Another Thursday, and for me another train journey, this time making my way from Cambridge back to Manchester. As I gaze through the windows, as my two trains travel across the English countryside, I am struck by just that: how much countryside there is - a far cry from the current wilderness which surrounds the Rectory back home. On closer inspection there is field after field of different crops at varying stages of their respective harvest each with very clear boundaries and divisions. These crops haven’t come about through random chance, but through the intentional sowing, watering and fertilising. Once in a while, as we approach areas of population, the same is seen but at a micro level, as I am able to look into gardens and allotments: observing that sunflowers at present, seem to be the flower of the moment.
All of this seems to coincide and remind me of our thinking last Sunday, as together with the children we acknowledged the qualities of the sun as an invaluable part of God’s creation, and how it enables things to grow. Later on the adults continued with this theme as we encountered the familiar contents of the parable of the sower. We debated the nature of parables and the dangers of trying to find easy and definite interpretations. However, I myself was taken by the extravagance of the sower. Perhaps this should come as no surprise to us as it mirrors others aspects of the extravagant nature of God’s love that I’ve been thinking about recently - the reckless generous economy of God as displayed in other parables such as the labourers in the vineyard, whereby His intention and desire to bless goes well beyond our human expectation. As expressed in the chorus we sometimes sing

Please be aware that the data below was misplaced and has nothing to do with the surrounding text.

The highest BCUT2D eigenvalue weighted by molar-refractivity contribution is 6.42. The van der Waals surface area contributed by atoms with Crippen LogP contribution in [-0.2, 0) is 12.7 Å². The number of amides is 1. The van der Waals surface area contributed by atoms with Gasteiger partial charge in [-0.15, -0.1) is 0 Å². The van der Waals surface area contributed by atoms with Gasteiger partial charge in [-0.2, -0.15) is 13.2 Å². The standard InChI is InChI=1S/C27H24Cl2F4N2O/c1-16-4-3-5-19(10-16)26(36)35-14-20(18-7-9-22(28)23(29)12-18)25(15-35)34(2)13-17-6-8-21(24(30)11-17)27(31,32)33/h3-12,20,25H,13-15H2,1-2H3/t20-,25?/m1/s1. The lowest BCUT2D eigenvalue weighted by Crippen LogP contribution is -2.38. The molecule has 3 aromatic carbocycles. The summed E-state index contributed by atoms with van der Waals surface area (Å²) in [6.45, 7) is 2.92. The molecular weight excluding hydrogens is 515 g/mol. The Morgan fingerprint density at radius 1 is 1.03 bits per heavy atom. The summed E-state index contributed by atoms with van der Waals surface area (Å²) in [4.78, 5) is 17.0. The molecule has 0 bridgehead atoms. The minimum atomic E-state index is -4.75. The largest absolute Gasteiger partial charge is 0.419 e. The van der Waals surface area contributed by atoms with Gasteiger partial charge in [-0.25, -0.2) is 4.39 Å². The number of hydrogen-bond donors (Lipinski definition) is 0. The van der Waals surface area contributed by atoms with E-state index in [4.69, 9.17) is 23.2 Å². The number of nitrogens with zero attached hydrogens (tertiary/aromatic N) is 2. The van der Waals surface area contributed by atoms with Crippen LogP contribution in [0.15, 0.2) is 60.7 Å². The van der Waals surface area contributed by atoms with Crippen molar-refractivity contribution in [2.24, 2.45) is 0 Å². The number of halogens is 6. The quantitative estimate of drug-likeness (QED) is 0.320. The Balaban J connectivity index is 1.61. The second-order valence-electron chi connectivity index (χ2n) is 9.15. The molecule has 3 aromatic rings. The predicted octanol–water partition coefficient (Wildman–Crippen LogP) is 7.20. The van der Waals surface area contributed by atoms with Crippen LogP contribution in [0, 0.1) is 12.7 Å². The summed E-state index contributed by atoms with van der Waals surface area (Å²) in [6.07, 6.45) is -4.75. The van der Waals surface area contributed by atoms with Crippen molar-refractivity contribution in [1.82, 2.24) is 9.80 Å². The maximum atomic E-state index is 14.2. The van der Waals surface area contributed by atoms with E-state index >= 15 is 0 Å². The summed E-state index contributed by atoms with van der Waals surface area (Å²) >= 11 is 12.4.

“Your love is extravagant
Your friendship is intimate….
…spread wide in the arms of Christ is the love that covers sin
no greater love have I ever known
you considered me as a friend
Captivate my heart again”
May we indeed indeed have our hearts and lives captivated by our generous and reckless God, who took the gamble and reached out to love us, before we could ever love Him in return.